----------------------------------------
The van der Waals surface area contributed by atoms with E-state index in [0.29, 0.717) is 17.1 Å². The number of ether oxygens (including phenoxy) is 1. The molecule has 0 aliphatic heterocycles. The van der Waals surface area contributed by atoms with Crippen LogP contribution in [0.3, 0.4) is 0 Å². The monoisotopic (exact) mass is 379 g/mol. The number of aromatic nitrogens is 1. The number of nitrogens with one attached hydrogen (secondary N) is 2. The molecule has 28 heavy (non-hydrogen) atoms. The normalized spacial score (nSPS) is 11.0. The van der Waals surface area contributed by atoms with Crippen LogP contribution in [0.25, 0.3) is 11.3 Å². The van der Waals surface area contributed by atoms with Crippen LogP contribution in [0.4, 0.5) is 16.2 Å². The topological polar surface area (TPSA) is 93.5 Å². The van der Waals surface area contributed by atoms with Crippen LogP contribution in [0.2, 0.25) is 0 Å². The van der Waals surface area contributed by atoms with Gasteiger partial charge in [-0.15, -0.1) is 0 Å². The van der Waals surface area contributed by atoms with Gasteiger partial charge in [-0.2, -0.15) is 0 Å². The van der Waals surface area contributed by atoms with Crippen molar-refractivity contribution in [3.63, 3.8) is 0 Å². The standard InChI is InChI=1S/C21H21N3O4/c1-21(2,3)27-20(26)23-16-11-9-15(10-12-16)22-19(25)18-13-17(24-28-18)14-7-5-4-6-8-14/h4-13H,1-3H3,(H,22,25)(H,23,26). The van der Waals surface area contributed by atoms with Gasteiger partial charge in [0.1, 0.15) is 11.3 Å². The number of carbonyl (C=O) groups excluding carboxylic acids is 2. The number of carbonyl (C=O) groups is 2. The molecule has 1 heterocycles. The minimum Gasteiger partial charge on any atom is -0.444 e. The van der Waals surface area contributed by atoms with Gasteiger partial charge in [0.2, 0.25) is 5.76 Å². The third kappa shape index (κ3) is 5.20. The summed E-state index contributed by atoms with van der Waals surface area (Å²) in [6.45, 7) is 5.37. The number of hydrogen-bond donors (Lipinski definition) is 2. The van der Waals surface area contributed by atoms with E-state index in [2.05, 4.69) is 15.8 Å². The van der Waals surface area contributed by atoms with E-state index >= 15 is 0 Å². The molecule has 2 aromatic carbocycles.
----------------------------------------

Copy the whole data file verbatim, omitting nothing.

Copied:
The van der Waals surface area contributed by atoms with E-state index in [0.29, 0.717) is 17.1 Å². The number of ether oxygens (including phenoxy) is 1. The molecule has 0 aliphatic heterocycles. The van der Waals surface area contributed by atoms with Crippen LogP contribution in [0.3, 0.4) is 0 Å². The monoisotopic (exact) mass is 379 g/mol. The number of aromatic nitrogens is 1. The number of nitrogens with one attached hydrogen (secondary N) is 2. The molecule has 28 heavy (non-hydrogen) atoms. The normalized spacial score (nSPS) is 11.0. The van der Waals surface area contributed by atoms with Crippen LogP contribution in [0.25, 0.3) is 11.3 Å². The van der Waals surface area contributed by atoms with Crippen LogP contribution in [0.4, 0.5) is 16.2 Å². The topological polar surface area (TPSA) is 93.5 Å². The van der Waals surface area contributed by atoms with Crippen LogP contribution in [0.2, 0.25) is 0 Å². The van der Waals surface area contributed by atoms with Gasteiger partial charge in [-0.15, -0.1) is 0 Å². The van der Waals surface area contributed by atoms with Gasteiger partial charge in [-0.2, -0.15) is 0 Å². The van der Waals surface area contributed by atoms with Crippen molar-refractivity contribution in [3.63, 3.8) is 0 Å². The standard InChI is InChI=1S/C21H21N3O4/c1-21(2,3)27-20(26)23-16-11-9-15(10-12-16)22-19(25)18-13-17(24-28-18)14-7-5-4-6-8-14/h4-13H,1-3H3,(H,22,25)(H,23,26). The van der Waals surface area contributed by atoms with Gasteiger partial charge in [0.1, 0.15) is 11.3 Å². The number of carbonyl (C=O) groups excluding carboxylic acids is 2. The number of carbonyl (C=O) groups is 2. The molecule has 1 heterocycles. The minimum Gasteiger partial charge on any atom is -0.444 e. The van der Waals surface area contributed by atoms with Gasteiger partial charge in [0.2, 0.25) is 5.76 Å². The third kappa shape index (κ3) is 5.20. The summed E-state index contributed by atoms with van der Waals surface area (Å²) in [6.45, 7) is 5.37. The number of hydrogen-bond donors (Lipinski definition) is 2. The van der Waals surface area contributed by atoms with E-state index in [2.05, 4.69) is 15.8 Å². The van der Waals surface area contributed by atoms with E-state index >= 15 is 0 Å². The molecule has 2 aromatic carbocycles.